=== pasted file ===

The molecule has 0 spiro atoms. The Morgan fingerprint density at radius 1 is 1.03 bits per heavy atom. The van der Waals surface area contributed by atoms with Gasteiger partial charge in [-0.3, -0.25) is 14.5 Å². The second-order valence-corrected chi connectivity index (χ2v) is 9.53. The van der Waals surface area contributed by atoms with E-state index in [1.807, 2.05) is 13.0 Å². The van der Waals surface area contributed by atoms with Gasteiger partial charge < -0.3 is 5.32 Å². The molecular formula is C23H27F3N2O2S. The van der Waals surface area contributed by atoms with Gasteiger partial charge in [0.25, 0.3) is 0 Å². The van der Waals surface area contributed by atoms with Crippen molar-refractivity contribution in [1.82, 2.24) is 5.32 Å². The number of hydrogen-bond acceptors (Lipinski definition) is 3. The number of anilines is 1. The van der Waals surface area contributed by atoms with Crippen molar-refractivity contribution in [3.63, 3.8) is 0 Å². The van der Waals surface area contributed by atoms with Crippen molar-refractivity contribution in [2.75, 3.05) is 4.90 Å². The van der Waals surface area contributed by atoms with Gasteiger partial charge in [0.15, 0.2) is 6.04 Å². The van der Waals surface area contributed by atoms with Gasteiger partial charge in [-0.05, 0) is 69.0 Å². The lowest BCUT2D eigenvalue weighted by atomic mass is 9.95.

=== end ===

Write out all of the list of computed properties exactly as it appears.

The molecule has 0 spiro atoms. The Morgan fingerprint density at radius 1 is 1.03 bits per heavy atom. The van der Waals surface area contributed by atoms with Gasteiger partial charge in [-0.3, -0.25) is 14.5 Å². The second-order valence-corrected chi connectivity index (χ2v) is 9.53. The van der Waals surface area contributed by atoms with E-state index in [1.807, 2.05) is 13.0 Å². The van der Waals surface area contributed by atoms with Gasteiger partial charge < -0.3 is 5.32 Å². The molecular formula is C23H27F3N2O2S. The van der Waals surface area contributed by atoms with Gasteiger partial charge in [0.25, 0.3) is 0 Å². The van der Waals surface area contributed by atoms with Crippen molar-refractivity contribution in [1.82, 2.24) is 5.32 Å². The number of hydrogen-bond acceptors (Lipinski definition) is 3. The number of anilines is 1. The van der Waals surface area contributed by atoms with Crippen molar-refractivity contribution in [3.63, 3.8) is 0 Å². The van der Waals surface area contributed by atoms with Crippen molar-refractivity contribution in [2.75, 3.05) is 4.90 Å². The van der Waals surface area contributed by atoms with Gasteiger partial charge in [0.15, 0.2) is 6.04 Å². The van der Waals surface area contributed by atoms with Gasteiger partial charge in [-0.05, 0) is 69.0 Å². The lowest BCUT2D eigenvalue weighted by atomic mass is 9.95.